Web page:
Income tax not necessary
As Massachusetts citizens we've tightened our budgets and altered our lifestyles to adjust to every rising cost: we've cut back on family vacations and going out to eat; we're planning our trips for errands and recreation more carefully to avoid using too much gas; we're barely saving for retirement so we can pay our mortgage or rent. We have to make these cuts because the mere cost of functioning day-to-day is skyrocketing. These rising costs are impacting businesses as well. Companies are cutting expenses and scaling back capital improvements; some companies are slashing hours and laying workers off.
Of course, this is Massachusetts, and one would be na ve to think our elected officials are even remotely aware of the financial struggles we face in the private sector. The legislators on Beacon Hill just passed a 5.2% increase in the annual budget for the Commonwealth and with it they did what they do best: raise taxes, this time on the poor and on businesses. Again, this is Massachusetts nobody can honestly claim to be surprised by this behavior. We pay taxes on almost every type of transaction: sales taxes, excise taxes, estate taxes, capital gains taxes, cigarette taxes, wine and liquor taxes, hotel taxes, property taxes, personal income taxes and more. I could fill a phonebook with a list of every fee and tax in the Commonwealth.
The income tax is the most confiscatory of taxes levied by the Commonwealth because it automatically deducts 5.3% from your paycheck. You have no choice in this matter. If you do not surrender a portion of your earnings to the government they will treat you the same way a loan shark would if you were late on a payment. It is a time-consuming nuisance as much as it is a financial one because of all the paperwork required, especially if you donate to charity.
That leviathan nuisance may go the way of the dodo bird this fall because a group of concerned taxpayers, the Committee for Small Government, placed a question on the ballot this November asking voters to repeal the state income tax. This has prompted a cacophony from the special interest groups, most notably teachers unions and municipal unions. These are the same people who have proclaimed that the state is mired in a fiscal crisis year after year and any cut in revenues or spending would cause the sun to stop rising. "It is no exaggeration when I say city life as we know it would cease to exist," said Springfield Mayor Domenic Sarno.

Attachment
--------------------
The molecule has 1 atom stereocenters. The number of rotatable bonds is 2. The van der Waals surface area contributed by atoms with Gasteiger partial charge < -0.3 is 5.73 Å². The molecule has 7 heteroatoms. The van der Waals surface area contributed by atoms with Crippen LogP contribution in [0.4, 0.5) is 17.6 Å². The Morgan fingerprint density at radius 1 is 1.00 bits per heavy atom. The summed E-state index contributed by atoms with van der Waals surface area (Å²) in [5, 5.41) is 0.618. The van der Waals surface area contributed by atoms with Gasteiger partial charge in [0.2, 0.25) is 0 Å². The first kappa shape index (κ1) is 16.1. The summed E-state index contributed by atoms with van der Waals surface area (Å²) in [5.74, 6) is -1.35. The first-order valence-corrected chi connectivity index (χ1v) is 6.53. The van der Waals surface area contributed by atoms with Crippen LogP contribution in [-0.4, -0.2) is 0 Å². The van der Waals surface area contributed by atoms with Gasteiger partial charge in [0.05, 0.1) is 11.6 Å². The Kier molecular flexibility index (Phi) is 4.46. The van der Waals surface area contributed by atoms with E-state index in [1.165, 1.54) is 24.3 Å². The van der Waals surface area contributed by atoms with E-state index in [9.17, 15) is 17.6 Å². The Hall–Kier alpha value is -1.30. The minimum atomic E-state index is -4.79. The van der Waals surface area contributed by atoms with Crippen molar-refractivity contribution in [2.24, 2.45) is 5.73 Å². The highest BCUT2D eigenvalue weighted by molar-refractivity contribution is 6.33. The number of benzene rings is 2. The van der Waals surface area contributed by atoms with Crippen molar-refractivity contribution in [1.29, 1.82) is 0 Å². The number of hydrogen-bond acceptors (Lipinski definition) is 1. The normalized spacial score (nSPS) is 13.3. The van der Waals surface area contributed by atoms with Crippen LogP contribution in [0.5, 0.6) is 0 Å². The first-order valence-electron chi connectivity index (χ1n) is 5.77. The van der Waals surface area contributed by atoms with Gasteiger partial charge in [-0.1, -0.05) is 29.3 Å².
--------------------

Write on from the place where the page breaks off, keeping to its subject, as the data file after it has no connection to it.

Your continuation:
These exclamations of catastrophe are nothing more than exaggerations. Crime will not run rampant in the streets, bridges will not collapse, and schools will not close. Elected officials are the only ones who will panic because they will have to choose between their constituents or the public employee unions they are beholden to.
Do our elected officials stop paying public employees 15% more than their private sector counterparts? Do they stop signing bloated public employee union contracts saturated with benefits that make the average civilian drool? Do they provide instant financial relief to every citizen and jumpstart the economy? Or do they cave to union pressure just like they did with police details? Do they return, on average, $3,600 to every taxpayer in the Commonwealth?
Ignore the desperate pleas of the greedy special interests that are the public employees unions and career politicians. They will use scare tactics that would make the Bush Administration proud. When the initiative passes this November every taxpayer wins because they will receive an increase in their pay and their elected officials will have to be frugal with their spending habits just like the rest of us.
Garrett M. Quinn, Jr.